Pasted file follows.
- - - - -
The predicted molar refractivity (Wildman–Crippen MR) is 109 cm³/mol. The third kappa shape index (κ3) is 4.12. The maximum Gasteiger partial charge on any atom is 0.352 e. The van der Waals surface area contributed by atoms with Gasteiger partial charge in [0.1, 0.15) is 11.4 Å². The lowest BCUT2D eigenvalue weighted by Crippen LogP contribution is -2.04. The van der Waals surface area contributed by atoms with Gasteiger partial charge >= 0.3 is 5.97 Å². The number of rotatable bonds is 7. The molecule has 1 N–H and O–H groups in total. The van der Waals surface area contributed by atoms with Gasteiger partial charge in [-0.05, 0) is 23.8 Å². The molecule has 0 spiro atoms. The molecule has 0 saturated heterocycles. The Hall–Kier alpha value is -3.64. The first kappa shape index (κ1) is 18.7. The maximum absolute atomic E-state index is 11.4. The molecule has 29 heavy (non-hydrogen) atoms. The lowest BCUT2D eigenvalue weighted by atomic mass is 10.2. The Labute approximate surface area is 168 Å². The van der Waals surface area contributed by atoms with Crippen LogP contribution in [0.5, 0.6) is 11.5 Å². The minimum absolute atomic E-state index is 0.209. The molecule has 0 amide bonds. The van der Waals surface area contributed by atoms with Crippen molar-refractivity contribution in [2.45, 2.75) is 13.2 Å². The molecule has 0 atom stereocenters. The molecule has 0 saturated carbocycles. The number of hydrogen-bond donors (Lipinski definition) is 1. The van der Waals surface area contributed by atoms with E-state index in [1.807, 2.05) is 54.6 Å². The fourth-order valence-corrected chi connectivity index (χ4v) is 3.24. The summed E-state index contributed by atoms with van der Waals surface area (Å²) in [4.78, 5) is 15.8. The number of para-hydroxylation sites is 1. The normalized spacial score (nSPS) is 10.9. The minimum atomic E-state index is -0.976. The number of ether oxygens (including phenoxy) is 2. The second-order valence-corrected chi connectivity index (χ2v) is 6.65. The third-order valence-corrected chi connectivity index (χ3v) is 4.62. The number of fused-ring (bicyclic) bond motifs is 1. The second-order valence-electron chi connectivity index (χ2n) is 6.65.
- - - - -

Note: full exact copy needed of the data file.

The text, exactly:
The predicted molar refractivity (Wildman–Crippen MR) is 109 cm³/mol. The third kappa shape index (κ3) is 4.12. The maximum Gasteiger partial charge on any atom is 0.352 e. The van der Waals surface area contributed by atoms with Gasteiger partial charge in [0.1, 0.15) is 11.4 Å². The lowest BCUT2D eigenvalue weighted by Crippen LogP contribution is -2.04. The van der Waals surface area contributed by atoms with Gasteiger partial charge >= 0.3 is 5.97 Å². The number of rotatable bonds is 7. The molecule has 1 N–H and O–H groups in total. The van der Waals surface area contributed by atoms with Gasteiger partial charge in [-0.05, 0) is 23.8 Å². The molecule has 0 spiro atoms. The molecule has 0 saturated heterocycles. The Hall–Kier alpha value is -3.64. The first kappa shape index (κ1) is 18.7. The maximum absolute atomic E-state index is 11.4. The molecule has 29 heavy (non-hydrogen) atoms. The lowest BCUT2D eigenvalue weighted by atomic mass is 10.2. The Labute approximate surface area is 168 Å². The van der Waals surface area contributed by atoms with Crippen LogP contribution in [0.5, 0.6) is 11.5 Å². The minimum absolute atomic E-state index is 0.209. The molecule has 0 amide bonds. The van der Waals surface area contributed by atoms with Crippen molar-refractivity contribution in [2.45, 2.75) is 13.2 Å². The molecule has 0 atom stereocenters. The molecule has 0 saturated carbocycles. The number of hydrogen-bond donors (Lipinski definition) is 1. The van der Waals surface area contributed by atoms with E-state index in [1.807, 2.05) is 54.6 Å². The fourth-order valence-corrected chi connectivity index (χ4v) is 3.24. The summed E-state index contributed by atoms with van der Waals surface area (Å²) in [4.78, 5) is 15.8. The number of para-hydroxylation sites is 1. The normalized spacial score (nSPS) is 10.9. The minimum atomic E-state index is -0.976. The number of ether oxygens (including phenoxy) is 2. The second-order valence-corrected chi connectivity index (χ2v) is 6.65. The third-order valence-corrected chi connectivity index (χ3v) is 4.62. The number of fused-ring (bicyclic) bond motifs is 1. The second-order valence-electron chi connectivity index (χ2n) is 6.65.